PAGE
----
It is defined as, “Rainfall that does not soak (absorb) into the soil but flows into surface waters.” OR; “After infiltration and percolation when soil becomes saturated than water flows on the surface called as runoff.”
TYPES OF RUNOFF:
It is the amount of water which is drained over the surface of the soil of watershed after saturation of micro- and macropores of soil, and under gravitational pull from a higher altitude to lower altitude having a much-defined rate of flow.
The amount of runoff depends upon amount and intensity of rainfall, soil structure, texture, and porosity of soil and extent and degree of slope.
When surface storage of soil in the w-shed is completed (ie upper surface layer) and it becomes saturated water begins to flow in the surface of soil up to the depth of one meter from a higher altitude to lower altitude at the rate much less than surface runoff. It takes hours and even days to reach the stream. It is clear water and maintains the stream flowing after precipitation.
FACTORS AFFECTING RUNOFF:
- Rainfall: Higher rainfall; higher runoff
- Area of w-shed: Greater area; greater runoff
- The shape of w-shed: More circular/ square (as compared to other shapes); more runoff
- The aspect of w-shed: On Northern Aspect more runoff.
- Vegetation: More vegetation; less runoff
- Land moisture: More moisture; more runoff
- Slope: More slopes; more runoff.
CHARACTERISTIC WHICH INCREASE/ DECREASE RUNOFF:
With respect to Soil:
- Texture: (Size of soil particle)
- Soil particles are divided into Sand, Silt and Clay particles with relative diameters 2mm – 0.05mm, 0.05mm – 0.002 mm, and < 0.002mm respectively.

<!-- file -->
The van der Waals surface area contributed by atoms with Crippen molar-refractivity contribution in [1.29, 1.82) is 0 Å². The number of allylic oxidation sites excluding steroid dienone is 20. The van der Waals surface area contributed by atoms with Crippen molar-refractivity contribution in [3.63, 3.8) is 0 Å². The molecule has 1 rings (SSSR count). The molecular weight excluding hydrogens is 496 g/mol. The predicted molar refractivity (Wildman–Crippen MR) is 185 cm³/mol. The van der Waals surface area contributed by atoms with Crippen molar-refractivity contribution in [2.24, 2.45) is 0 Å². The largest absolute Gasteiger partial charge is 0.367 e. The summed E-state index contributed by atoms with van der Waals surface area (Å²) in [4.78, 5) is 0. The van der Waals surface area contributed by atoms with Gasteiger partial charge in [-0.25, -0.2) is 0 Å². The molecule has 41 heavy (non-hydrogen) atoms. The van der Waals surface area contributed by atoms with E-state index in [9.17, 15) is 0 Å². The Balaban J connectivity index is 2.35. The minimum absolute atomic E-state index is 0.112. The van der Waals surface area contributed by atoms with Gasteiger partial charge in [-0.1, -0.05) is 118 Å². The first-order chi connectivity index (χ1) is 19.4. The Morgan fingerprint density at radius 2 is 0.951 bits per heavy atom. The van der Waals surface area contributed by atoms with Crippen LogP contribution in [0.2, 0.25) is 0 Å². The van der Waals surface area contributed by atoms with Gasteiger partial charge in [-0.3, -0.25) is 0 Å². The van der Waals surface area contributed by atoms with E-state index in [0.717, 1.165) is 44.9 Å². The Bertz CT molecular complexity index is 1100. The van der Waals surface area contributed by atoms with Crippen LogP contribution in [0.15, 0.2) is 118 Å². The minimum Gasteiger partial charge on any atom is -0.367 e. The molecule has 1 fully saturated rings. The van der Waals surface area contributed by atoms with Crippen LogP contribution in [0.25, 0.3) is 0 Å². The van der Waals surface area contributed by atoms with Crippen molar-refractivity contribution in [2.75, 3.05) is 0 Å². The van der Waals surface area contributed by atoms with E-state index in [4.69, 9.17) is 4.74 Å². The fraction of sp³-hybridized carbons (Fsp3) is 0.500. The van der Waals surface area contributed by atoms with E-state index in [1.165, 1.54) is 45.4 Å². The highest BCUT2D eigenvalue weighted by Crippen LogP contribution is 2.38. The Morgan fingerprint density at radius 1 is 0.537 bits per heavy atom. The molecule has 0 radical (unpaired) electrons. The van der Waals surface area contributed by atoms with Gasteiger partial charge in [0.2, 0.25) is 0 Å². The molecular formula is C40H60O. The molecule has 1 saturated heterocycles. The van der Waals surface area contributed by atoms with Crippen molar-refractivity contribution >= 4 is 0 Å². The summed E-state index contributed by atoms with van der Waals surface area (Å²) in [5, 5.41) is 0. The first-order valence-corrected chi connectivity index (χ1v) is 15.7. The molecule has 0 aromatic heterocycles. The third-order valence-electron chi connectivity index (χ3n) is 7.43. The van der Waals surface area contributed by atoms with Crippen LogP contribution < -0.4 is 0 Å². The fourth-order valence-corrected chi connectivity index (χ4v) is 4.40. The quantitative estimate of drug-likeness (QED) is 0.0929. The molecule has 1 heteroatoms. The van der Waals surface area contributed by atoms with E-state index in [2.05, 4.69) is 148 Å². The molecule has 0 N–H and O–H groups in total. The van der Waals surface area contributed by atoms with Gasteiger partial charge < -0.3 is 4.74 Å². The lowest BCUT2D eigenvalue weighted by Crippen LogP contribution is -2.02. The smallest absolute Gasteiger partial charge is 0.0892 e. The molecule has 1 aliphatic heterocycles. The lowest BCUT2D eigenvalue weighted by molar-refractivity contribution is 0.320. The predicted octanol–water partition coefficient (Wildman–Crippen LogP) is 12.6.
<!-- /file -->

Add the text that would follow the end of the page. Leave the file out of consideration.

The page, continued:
- In sand particles, more runoff
- In clay particles, less runoff
- Structure: (Arrangement of soil particles)
- When soil particles are arranged alternatively and irregular, there is less runoff, on the other hand if particles are arranged in lines regularly, there is more runoff.
- Organic Matter:
- More organic matter, less runoff
- Darker the soil less will be the runoff.
Features of Watershed:
- More slope, less absorption, infiltration, and percolation hence more runoff.
- Vegetation cover:
- More vegetation, less runoff.
COMPONENTS OF RUNOFF:
The water reaches the stream flow in the following four ways.
Direct rainfall over the stream:-
- It is a very small portion of the precipitation because open water channels do not occupy much of catchment area.
Surface runoff or overland flow: –
When the intensity of rainfall is higher than the infiltration rate, then after infiltration the excess water will flow over the land surface to the channel and is called surface runoff. The quantity of water moving towards the stream is called overland flow. The surface runoff becomes streamflow for the nearest channels. It is almost accompanied by erosion of the soil.
Subsurface flow or interflow:–
- Some of the water which infiltrates the soil surface may move laterally through the upper soil layers until it enters a stream and is called subsurface or interflow. It reaches the stream later and its basin (watershed).
Base flow, groundwater flow or Dry weather flow:-
- Some of the rainwater percolates downward under gravity through the soil and merges into the water table and if the water table intersects the stream channels and water appears in streams, it is called base flow, groundwater flow or dry water flow. It does not contribute to streamflow surge but rather sustains the base flow of streams at times of no precipitation.
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